Sensitivity of Diffusion- and Perfusion-Weighted Imaging for Diagnosing Acute Ischemic Stroke Is 97.5%

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Abstract

Background and Purpose—

MRI using diffusion-weighted imaging (DWI) is the most sensitive diagnostic imaging modality for early detection of ischemia, but how accurate is it and how much does perfusion-weighted imaging (PWI) add to the sensitivity have to be known.

Methods—

In this single-center study, we collected epidemiological, imaging, and outcome data on all patients with stroke undergoing MRI-based treatment with intravenous tissue-type plasminogen activator at our center from 2004 to 2010. The DWI negative patients were identified, and we calculated the sensitivity and specificity of DWI and additional PWI for diagnosing acute ischemic stroke. We compared DWI positive and negative patients to identify characteristics associated with DWI negativity.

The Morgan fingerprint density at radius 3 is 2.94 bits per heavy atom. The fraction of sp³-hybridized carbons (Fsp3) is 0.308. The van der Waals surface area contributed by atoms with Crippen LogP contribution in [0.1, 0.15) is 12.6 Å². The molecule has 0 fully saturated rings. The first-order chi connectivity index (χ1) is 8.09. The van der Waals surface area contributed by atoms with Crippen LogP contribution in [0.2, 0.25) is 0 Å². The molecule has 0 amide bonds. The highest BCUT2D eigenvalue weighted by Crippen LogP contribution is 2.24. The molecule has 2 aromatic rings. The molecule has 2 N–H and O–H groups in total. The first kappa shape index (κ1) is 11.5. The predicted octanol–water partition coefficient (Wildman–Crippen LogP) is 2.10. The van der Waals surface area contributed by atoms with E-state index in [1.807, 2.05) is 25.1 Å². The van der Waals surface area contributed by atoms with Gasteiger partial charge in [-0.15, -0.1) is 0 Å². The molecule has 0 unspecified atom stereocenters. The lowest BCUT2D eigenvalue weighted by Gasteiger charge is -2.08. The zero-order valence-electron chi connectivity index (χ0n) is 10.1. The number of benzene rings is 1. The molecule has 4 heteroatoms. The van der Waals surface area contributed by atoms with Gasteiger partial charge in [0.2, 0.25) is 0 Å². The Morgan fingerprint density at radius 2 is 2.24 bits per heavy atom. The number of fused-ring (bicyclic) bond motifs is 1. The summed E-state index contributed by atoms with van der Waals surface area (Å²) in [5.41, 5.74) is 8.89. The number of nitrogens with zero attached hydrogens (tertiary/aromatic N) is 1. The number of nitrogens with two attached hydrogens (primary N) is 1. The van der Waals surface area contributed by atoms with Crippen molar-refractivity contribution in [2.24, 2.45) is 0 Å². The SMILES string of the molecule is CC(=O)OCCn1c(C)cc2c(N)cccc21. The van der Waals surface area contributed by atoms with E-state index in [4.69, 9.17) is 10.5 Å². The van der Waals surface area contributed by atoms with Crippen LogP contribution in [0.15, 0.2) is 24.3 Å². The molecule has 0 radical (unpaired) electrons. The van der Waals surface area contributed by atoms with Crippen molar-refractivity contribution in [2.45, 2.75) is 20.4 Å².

Results—

Five hundred sixty-nine consecutive patients were treated with intravenous tissue-type plasminogen activator on the basis of an acute MRI. A DWI lesion was evident in 518 patients. Forty-seven patients were DWI negative; however, a relevant PWI lesion was found in 33 of these patients. Four stroke mimics were treated with intravenous tissue-type plasminogen activator and 1 of these patients had a DWI lesion. Thus, 8% of all patients with stroke were DWI negative. The combination of DWI and PWI resulted in a sensitivity of 97.5% for the ischemic stroke diagnosis. DWI negativity was associated with less severe strokes, location in the posterior circulation, a longer time from onset to scan, and an improved 90-day outcome. The cause of small-vessel disease was more likely to be DWI negative.

Conclusions—

The combination of DWI and PWI before intravenous tissue-type plasminogen activator confirms the diagnosis in 97.5% of all ischemic strokes.

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